Some time ago, while all my family and friends were dressing for the winter trying to keep warm, I was sitting with some colleagues on the patio of a superb restaurant overlooking stunning countryside just outside Cape Town and was about to have lunch. Just to rub it in, the temperature was around 30°C but there was a gentle cooling breeze keeping things comfortable as tends to be the norm at that time of year in South Africa’s fantastic western cape.
Anyway, along came a waitress carrying a cumbersome blackboard and easel which she proceeded to assemble next to our table and we expected her to leave it with us so that we could contemplate the 20 or so starters and main courses chalked on it. But she then started to talk about the dishes and all the ingredients and cooking processes in incredible detail. Not just how the dish was cooked but where they got the food from, how long the meat had been hung, which bit of sea the fish had come from and the various heights and ages of the delivery men. The last bit is a lie but I could almost have believed it because she did the whole exercise without notes and without once looking at the board.
The meal was great, the restaurant fabulous and the setting memorable. But the thing we’ll talk about for far longer than the rest is how this waitress delivered the menu contents. It was a remarkable feat of memory, especially considering I found out that dishes changed daily.
However, when she came to take the order, she wrote it down on a pad just like the majority of waiting staff. Which was a bit of surprise after her initial display but maybe her head was too full of information already.
I know some people are impressed when the waiter takes your order and memorises it rather than writing it down. However, it always gives me an uncomfortable feeling because it seems more often than not that something comes back to your table that wasn’t ordered. And then there’s not even a pad for a waiter to refer to see if he’s written it down wrong or to establish that the customer actually is mistaken so that he can pretend he’s written it down wrong.
When we take orders in the restaurant we have a system for remembering which people order which dish, based on the position people are sitting at the table. Of course it’s not needed if there’s only two of you but it comes into its own when we’re dealing with larger parties and then we can be rather impressive as we confidently place food down in front of people without screaming: “Who’s the pork?”. That is until, as parties often do, guests start to change seats so that they can talk to different people. And as parties are frequently boozy affairs, the guests can have a propensity to loose their collective memories and forget who’s ordered what and, as a result, enthusiastic discussion can ensue. It all adds to the excitement of running a restaurant.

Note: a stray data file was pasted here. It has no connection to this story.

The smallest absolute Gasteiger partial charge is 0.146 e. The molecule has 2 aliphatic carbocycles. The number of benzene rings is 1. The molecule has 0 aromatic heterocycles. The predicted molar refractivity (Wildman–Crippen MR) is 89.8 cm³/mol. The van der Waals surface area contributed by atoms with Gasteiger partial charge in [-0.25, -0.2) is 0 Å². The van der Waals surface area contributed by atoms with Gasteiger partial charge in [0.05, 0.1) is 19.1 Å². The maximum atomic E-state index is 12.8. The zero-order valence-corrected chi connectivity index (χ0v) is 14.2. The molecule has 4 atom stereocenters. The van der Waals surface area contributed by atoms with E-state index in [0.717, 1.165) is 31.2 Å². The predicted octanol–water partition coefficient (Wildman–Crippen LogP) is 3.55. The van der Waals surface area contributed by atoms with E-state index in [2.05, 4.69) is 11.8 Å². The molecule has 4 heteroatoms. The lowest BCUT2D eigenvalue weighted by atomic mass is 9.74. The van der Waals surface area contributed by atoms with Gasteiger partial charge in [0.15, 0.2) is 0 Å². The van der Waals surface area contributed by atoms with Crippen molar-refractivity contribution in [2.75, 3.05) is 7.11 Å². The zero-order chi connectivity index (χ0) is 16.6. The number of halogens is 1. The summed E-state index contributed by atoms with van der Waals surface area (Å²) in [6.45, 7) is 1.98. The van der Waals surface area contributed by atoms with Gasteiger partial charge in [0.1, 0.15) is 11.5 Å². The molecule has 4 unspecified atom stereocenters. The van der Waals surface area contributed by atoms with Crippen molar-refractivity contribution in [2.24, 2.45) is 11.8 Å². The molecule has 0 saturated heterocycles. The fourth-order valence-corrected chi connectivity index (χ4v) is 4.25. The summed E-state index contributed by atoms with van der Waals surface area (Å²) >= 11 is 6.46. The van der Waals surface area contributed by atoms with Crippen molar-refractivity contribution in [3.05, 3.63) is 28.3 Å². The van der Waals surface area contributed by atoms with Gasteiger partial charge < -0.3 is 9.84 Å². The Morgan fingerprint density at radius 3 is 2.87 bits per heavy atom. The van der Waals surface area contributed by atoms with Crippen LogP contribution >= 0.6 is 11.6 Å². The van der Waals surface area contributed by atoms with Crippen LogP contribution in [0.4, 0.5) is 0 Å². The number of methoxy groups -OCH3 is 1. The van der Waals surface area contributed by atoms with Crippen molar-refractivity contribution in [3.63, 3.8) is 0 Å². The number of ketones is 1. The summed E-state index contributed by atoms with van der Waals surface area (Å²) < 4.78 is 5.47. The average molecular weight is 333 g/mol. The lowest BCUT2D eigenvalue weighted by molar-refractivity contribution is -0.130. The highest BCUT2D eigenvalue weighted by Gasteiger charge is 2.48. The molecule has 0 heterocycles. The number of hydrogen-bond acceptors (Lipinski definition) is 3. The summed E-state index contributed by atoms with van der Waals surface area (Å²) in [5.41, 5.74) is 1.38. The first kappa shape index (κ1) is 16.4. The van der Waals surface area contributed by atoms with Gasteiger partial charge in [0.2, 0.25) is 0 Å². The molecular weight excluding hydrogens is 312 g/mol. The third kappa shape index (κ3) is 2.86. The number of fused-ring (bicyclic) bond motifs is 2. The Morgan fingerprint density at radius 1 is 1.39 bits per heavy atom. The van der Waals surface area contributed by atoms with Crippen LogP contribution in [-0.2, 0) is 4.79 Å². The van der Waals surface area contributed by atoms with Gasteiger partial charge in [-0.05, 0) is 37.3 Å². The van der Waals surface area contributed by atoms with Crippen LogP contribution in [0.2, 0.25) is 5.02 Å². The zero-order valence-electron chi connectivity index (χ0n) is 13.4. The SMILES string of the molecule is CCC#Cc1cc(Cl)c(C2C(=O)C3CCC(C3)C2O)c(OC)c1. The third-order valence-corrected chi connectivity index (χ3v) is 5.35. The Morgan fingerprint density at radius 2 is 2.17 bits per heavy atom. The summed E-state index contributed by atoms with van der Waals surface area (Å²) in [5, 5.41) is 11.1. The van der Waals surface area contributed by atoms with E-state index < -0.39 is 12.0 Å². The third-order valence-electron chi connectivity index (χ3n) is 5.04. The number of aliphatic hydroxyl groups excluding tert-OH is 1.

But it’s not only restaurant staff memories that are put to the test. I recently had a discussion with a customer who swore blind she’d had a certain dish last time she was there the week before and she’d love it again. Always eager to please we would have loved to have cooked it for her but didn’t have a clue what she was talking about. However, after a few minutes of thinking that we’d gone a bit batty, a look of “oops!” crossed her face and she had the grace to point out that she was thinking of another restaurant.
Of course, one of the worst things we can do is forget to produce one guest’s dish and only discover it when all the others have been placed on the table. We’ve all been there as customers, coping with the embarrassment that ensues. You want to try it from our side when it’s excruciatingly embarrassing. It’s especially bad if it happens with a large party because we can’t just take all the food away and start again. We, and you, would be there all night.
It’s one of the reasons I take few orders these days at table. My memory’s not what it was. Or at least that’s my excuse, if I remember correctly.
Previously published in the Northern Echo